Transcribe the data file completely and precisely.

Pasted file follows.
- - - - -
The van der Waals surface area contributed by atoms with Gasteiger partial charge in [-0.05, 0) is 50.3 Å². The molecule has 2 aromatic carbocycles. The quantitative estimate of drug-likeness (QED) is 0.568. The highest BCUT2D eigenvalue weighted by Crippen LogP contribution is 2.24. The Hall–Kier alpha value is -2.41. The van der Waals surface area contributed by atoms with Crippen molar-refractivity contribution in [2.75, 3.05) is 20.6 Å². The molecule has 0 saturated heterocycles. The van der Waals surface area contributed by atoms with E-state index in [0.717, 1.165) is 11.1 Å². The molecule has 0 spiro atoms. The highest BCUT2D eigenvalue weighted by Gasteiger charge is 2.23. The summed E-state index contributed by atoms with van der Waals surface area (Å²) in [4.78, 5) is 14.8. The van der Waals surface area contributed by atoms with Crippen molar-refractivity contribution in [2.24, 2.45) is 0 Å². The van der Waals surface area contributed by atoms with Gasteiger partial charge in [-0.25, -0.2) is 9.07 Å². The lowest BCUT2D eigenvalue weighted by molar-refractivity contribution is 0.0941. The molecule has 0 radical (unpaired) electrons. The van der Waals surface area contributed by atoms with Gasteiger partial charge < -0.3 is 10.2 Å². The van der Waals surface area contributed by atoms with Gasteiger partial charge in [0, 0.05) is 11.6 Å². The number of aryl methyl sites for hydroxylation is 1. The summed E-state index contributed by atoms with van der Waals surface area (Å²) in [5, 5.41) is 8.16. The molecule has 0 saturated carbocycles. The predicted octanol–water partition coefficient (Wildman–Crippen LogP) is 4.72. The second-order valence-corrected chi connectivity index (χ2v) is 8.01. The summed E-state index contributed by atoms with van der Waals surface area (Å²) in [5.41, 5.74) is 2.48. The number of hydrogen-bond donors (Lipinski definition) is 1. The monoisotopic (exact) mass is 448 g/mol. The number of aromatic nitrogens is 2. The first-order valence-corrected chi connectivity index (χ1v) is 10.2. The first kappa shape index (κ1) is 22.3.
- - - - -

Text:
The van der Waals surface area contributed by atoms with Gasteiger partial charge in [-0.05, 0) is 50.3 Å². The molecule has 2 aromatic carbocycles. The quantitative estimate of drug-likeness (QED) is 0.568. The highest BCUT2D eigenvalue weighted by Crippen LogP contribution is 2.24. The Hall–Kier alpha value is -2.41. The van der Waals surface area contributed by atoms with Crippen molar-refractivity contribution in [2.75, 3.05) is 20.6 Å². The molecule has 0 saturated heterocycles. The van der Waals surface area contributed by atoms with E-state index in [0.717, 1.165) is 11.1 Å². The molecule has 0 spiro atoms. The highest BCUT2D eigenvalue weighted by Gasteiger charge is 2.23. The summed E-state index contributed by atoms with van der Waals surface area (Å²) in [4.78, 5) is 14.8. The van der Waals surface area contributed by atoms with Crippen molar-refractivity contribution in [2.24, 2.45) is 0 Å². The van der Waals surface area contributed by atoms with Gasteiger partial charge in [-0.25, -0.2) is 9.07 Å². The lowest BCUT2D eigenvalue weighted by molar-refractivity contribution is 0.0941. The molecule has 0 radical (unpaired) electrons. The van der Waals surface area contributed by atoms with Gasteiger partial charge < -0.3 is 10.2 Å². The van der Waals surface area contributed by atoms with Gasteiger partial charge in [0, 0.05) is 11.6 Å². The number of aryl methyl sites for hydroxylation is 1. The summed E-state index contributed by atoms with van der Waals surface area (Å²) in [5, 5.41) is 8.16. The molecule has 0 saturated carbocycles. The predicted octanol–water partition coefficient (Wildman–Crippen LogP) is 4.72. The second-order valence-corrected chi connectivity index (χ2v) is 8.01. The summed E-state index contributed by atoms with van der Waals surface area (Å²) in [5.41, 5.74) is 2.48. The number of hydrogen-bond donors (Lipinski definition) is 1. The monoisotopic (exact) mass is 448 g/mol. The number of aromatic nitrogens is 2. The first-order valence-corrected chi connectivity index (χ1v) is 10.2. The first kappa shape index (κ1) is 22.3.